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A Grand Synergy

A Pleasant Bay home combines the best of nature with Polhemus Savery DaSilva’s architectural innovation, creating a showcase for the homeowners’ art and furniture collections—and a cherished retreat for their family

A Pleasant Bay home combines the best of nature with Polhemus Savery DaSilva’s architectural innovation, creating a showcase for the homeowners’ art and furniture collections—and a cherished retreat for their family

Photography by Brian Vanden Brink

There is nature’s art, and then there are human creations. Nature favors curves, variety, ever shifting views, light and shade. Enhancing and working with natural elements, humans imitate, configure, and arrange nature’s wonders to please and surprise the eye. With architecture, an ideal situation occurs when professionals work with nature to create a design that embraces the scene nature has set while realizing and celebrating the works of the human imagination.

This was just the case when architect John DaSilva and the design and construction team of Polhemus Savery DaSilva Architects Builders of Chatham collaborated with open-minded clients from New York to design and build a family-friendly home that sits comfortably on a wooded knoll while offering varied frames for views of a marsh, Pleasant Bay, and the ocean beyond. With grand human-nature synergy, the home also acts as a gallery for the couple’s art and art furniture collections.

Having already lived in a traditional expanded Cape-style home in Chatham, the couple was seeking something a little bit different this time, with inspiration coming from the American West and other areas of New England. “We had seen a lot of beautiful homes, particularly lake homes, while traveling in upstate New Hampshire and Vermont,” says the wife. This is not to suggest that their Cape home is out of synch with its local setting. Gothic Revival windows, broadly gabled shingle styling, and arts and crafts detailing all have precedents on the Cape and Islands. This melding and updating of traditional styles was, in fact, an aspect of the project that gave DaSilva great joy. “To have the opportunity to design a house that is clearly contemporary, but synthesizes eclectic influences from both the regional context and architectural history is very gratifying. I am quite proud of the results,” says the architect.

The home is barely visible from the water and is discovered as a series of surprises from the wooded side. Approached up a sweeping drive, the home’s front façade reveals nature’s influence. A steep sloping roof with a triptych of dormers rising from behind suggests a range of mountain peaks. The tracery in five Gothic arches and large overhangs recalls, as DaSilva says, “The sheltering canopy of the surrounding trees.” In the soaring chimney, a pebbledash glass panel, which is an update of a shingle-style detail, captures the ever-changing colors of the nearby marsh at sunset. “When the light hits it, it is like a living painting,” the homeowner says. Donna Mahan of Truro executed the panel, based on a design by DaSilva’s wife, architect Sharon DaSilva, using epoxy, pebbles, and glass chunks.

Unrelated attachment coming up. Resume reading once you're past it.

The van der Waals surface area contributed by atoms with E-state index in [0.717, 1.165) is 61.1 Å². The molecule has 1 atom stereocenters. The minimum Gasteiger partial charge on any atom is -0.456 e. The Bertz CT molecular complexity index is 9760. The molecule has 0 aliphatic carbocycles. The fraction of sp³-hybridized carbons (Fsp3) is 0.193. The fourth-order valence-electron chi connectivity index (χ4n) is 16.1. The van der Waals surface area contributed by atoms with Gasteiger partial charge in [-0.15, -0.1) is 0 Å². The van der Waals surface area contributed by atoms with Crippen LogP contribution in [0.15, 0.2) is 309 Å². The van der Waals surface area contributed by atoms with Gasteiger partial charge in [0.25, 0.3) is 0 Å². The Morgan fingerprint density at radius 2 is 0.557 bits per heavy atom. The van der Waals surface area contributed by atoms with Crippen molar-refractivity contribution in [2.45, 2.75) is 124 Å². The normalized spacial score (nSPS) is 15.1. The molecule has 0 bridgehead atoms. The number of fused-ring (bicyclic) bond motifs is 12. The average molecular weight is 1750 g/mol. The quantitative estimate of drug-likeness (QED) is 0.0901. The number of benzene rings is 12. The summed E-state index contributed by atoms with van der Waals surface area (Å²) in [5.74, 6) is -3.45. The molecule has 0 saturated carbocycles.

Reflecting the varied natural terrain around it, the home’s exterior presents many intriguing elements, including a porte-cochere leading under five Gothic arches to a motor court and three garages and Victorian-inspired swirled brackets holding up those arches. Between the screen wall created by the arches and a large round window is an opening to the sky. Beyond the port-cochere, the building extends out toward the trees and evokes, DaSilva suggests, the motion of a moving train. Secluded in this special space is the wife’s art studio, where, when time allows, she retreats to paint. Her husband often sits nearby tying flies, playing guitar, or listening to music.

Inside the home, art, architecture, and nature collaborate in every space. Outdoor architectural elements are echoed: plaster soffits and brackets form the boundary between the dining room and adjacent kitchen and family areas. Stair balusters and railings bring to mind the outside arches. Three sets of brackets, like those outside, delineate an upper gallery, which occupies the space gained above the porte-cochere.

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